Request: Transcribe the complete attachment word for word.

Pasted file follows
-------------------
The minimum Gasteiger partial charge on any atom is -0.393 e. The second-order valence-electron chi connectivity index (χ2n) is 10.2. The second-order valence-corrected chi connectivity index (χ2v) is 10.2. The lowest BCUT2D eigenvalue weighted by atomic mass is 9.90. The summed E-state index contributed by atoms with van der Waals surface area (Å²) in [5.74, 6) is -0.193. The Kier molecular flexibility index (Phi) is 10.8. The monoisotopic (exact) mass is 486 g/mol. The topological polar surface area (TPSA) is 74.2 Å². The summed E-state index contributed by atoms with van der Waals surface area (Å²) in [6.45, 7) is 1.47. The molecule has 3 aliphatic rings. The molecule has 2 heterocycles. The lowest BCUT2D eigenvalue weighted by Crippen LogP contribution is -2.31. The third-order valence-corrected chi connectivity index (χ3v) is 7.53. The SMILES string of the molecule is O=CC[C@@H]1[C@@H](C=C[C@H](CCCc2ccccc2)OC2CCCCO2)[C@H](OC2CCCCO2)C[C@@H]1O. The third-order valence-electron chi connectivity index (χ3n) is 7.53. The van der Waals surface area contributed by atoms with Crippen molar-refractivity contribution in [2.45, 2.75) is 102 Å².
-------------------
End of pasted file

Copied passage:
The minimum Gasteiger partial charge on any atom is -0.393 e. The second-order valence-electron chi connectivity index (χ2n) is 10.2. The second-order valence-corrected chi connectivity index (χ2v) is 10.2. The lowest BCUT2D eigenvalue weighted by atomic mass is 9.90. The summed E-state index contributed by atoms with van der Waals surface area (Å²) in [5.74, 6) is -0.193. The Kier molecular flexibility index (Phi) is 10.8. The monoisotopic (exact) mass is 486 g/mol. The topological polar surface area (TPSA) is 74.2 Å². The summed E-state index contributed by atoms with van der Waals surface area (Å²) in [6.45, 7) is 1.47. The molecule has 3 aliphatic rings. The molecule has 2 heterocycles. The lowest BCUT2D eigenvalue weighted by Crippen LogP contribution is -2.31. The third-order valence-corrected chi connectivity index (χ3v) is 7.53. The SMILES string of the molecule is O=CC[C@@H]1[C@@H](C=C[C@H](CCCc2ccccc2)OC2CCCCO2)[C@H](OC2CCCCO2)C[C@@H]1O. The third-order valence-electron chi connectivity index (χ3n) is 7.53. The van der Waals surface area contributed by atoms with Crippen molar-refractivity contribution in [2.45, 2.75) is 102 Å².